Camp Transition helps prepare students for secondary school

The looks on the faces of the campers of Camp Transition was an attractive combination of nervousness and excitement.

The St Michael School-based camp, which has its motto, Helping Children Transition with Confidence, caters for 11-year-olds who are getting ready to enter secondary school in September. It was founded by directors Margaret Grant and Shauntee’ Walters, who felt entrance into secondary school was the beginning of the educational journey.

Shauntee Walters, co-director of Camp Transition.
Parents and campers gathered at the St Michael’s School to hear what about the week of activities.
Co-director of Camp Transition, Margaret Grant.

Walters said some parents believed the hard work ended with the Common Entrance examination, although it was just the beginning.

“You need your parents now more than ever . . . because this is the second major transition in your school life. So the parents need to be there,” Walters told Barbados TODAY.

“They are entering puberty, they have to deal with all the issues that arise there –  the emotional issues, the physical issues – so they definitely need their parents there to be with them.”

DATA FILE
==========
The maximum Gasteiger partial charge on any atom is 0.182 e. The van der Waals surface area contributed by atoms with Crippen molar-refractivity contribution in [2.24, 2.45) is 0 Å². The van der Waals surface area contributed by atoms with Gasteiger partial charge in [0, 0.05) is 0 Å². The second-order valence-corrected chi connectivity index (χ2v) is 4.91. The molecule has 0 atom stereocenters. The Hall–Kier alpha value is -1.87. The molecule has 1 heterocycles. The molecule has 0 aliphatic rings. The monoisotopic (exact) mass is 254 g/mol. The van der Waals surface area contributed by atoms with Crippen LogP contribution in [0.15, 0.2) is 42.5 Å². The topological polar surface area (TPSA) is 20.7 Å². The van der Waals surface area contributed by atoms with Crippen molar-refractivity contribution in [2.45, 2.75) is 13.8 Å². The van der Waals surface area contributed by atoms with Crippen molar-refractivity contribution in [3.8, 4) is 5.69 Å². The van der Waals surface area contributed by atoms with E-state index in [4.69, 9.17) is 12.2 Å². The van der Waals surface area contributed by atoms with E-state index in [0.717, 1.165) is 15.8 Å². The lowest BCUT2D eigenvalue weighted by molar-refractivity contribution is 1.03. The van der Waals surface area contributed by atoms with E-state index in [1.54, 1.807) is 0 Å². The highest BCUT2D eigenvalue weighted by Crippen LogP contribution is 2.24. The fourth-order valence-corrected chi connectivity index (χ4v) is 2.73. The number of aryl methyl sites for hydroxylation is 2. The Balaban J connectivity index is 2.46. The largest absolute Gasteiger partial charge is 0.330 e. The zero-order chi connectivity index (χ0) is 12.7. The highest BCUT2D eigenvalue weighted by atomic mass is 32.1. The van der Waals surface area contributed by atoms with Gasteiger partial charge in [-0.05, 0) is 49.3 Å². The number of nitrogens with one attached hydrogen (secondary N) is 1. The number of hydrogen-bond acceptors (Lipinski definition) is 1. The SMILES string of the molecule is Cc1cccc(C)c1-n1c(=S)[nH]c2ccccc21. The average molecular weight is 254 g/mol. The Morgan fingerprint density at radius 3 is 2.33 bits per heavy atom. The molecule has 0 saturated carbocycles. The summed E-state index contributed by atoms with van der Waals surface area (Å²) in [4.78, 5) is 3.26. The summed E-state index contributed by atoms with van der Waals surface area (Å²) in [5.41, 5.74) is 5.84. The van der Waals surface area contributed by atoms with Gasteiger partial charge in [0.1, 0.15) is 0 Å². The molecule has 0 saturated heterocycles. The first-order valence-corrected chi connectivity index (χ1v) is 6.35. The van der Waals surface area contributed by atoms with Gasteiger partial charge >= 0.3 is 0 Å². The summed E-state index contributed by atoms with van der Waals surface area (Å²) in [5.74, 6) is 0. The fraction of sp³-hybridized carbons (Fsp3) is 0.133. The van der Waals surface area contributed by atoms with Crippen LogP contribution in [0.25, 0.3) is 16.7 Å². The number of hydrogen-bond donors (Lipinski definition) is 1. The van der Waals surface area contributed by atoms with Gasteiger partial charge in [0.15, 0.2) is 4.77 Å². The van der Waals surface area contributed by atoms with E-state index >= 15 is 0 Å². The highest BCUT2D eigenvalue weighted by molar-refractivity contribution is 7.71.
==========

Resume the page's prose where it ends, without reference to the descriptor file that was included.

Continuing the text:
Meantime, Grant said the week-long transitionary workshop was necessary to help the students achieve valuable improvements in their studies and behaviour.

“There is a lot of preparation that has to be done and as long as children are emotionally prepared they tend to do better academically because they know what the challenges are, they know the major adjustments that they have to  make and therefore once we prepare them emotionally we find that they tend to do better academically,” Grant explained.

The camp examines bullying, time management, self-exploration and identity and career testing.

The educator told Barbados TODAY career planning should begin during a child’s formative years in primary school.

“Some people tend to think that career planning should start at 3rd form when children are now making subject options. But, personally, I think that career planning should start from as young as children are in primary school.

“I think from first form we can start putting something more practical in place because once you have career planning seriously in place attitudes change, focus changes and then you also have the whole thing about having a growth mindset.”

She indicated that early planning resulted in driven, focused and academically successful students.

“You are able to engage challenges, you are able to expand, you are able to expand knowledge base and so a different personality emerges. So career planning to me is at the core of any success that a child wants to achieve at secondary school,” she added.

Source: (KK)

Leave a Reply

Your email address will not be published. Required fields are marked *